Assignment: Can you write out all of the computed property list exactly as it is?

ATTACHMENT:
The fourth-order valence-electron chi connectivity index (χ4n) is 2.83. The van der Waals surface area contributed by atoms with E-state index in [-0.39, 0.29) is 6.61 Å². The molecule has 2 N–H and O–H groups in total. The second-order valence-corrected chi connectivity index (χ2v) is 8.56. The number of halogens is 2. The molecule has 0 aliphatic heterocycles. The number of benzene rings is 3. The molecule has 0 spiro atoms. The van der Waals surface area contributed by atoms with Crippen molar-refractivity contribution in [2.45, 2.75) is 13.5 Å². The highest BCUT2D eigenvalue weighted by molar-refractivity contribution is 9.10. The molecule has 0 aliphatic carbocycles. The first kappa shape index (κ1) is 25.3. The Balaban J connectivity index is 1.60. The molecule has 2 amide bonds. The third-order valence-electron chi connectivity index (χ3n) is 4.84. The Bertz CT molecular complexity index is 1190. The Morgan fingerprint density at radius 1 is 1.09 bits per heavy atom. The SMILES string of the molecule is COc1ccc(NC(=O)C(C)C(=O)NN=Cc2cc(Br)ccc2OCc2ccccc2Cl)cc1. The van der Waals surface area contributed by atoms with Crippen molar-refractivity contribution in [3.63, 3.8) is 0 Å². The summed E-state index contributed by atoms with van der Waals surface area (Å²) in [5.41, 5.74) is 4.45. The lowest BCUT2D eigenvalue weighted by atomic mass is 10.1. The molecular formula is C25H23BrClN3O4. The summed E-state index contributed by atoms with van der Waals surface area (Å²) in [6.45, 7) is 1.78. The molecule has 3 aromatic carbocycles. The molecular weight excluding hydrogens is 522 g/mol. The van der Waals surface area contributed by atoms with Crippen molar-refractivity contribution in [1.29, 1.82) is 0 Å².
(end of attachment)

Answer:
The fourth-order valence-electron chi connectivity index (χ4n) is 2.83. The van der Waals surface area contributed by atoms with E-state index in [-0.39, 0.29) is 6.61 Å². The molecule has 2 N–H and O–H groups in total. The second-order valence-corrected chi connectivity index (χ2v) is 8.56. The number of halogens is 2. The molecule has 0 aliphatic heterocycles. The number of benzene rings is 3. The molecule has 0 spiro atoms. The van der Waals surface area contributed by atoms with Crippen molar-refractivity contribution in [2.45, 2.75) is 13.5 Å². The highest BCUT2D eigenvalue weighted by molar-refractivity contribution is 9.10. The molecule has 0 aliphatic carbocycles. The first kappa shape index (κ1) is 25.3. The Balaban J connectivity index is 1.60. The molecule has 2 amide bonds. The third-order valence-electron chi connectivity index (χ3n) is 4.84. The Bertz CT molecular complexity index is 1190. The Morgan fingerprint density at radius 1 is 1.09 bits per heavy atom. The SMILES string of the molecule is COc1ccc(NC(=O)C(C)C(=O)NN=Cc2cc(Br)ccc2OCc2ccccc2Cl)cc1. The van der Waals surface area contributed by atoms with Crippen molar-refractivity contribution in [3.63, 3.8) is 0 Å². The summed E-state index contributed by atoms with van der Waals surface area (Å²) in [5.41, 5.74) is 4.45. The lowest BCUT2D eigenvalue weighted by atomic mass is 10.1. The molecular formula is C25H23BrClN3O4. The summed E-state index contributed by atoms with van der Waals surface area (Å²) in [6.45, 7) is 1.78. The molecule has 3 aromatic carbocycles. The molecular weight excluding hydrogens is 522 g/mol. The van der Waals surface area contributed by atoms with Crippen molar-refractivity contribution in [1.29, 1.82) is 0 Å².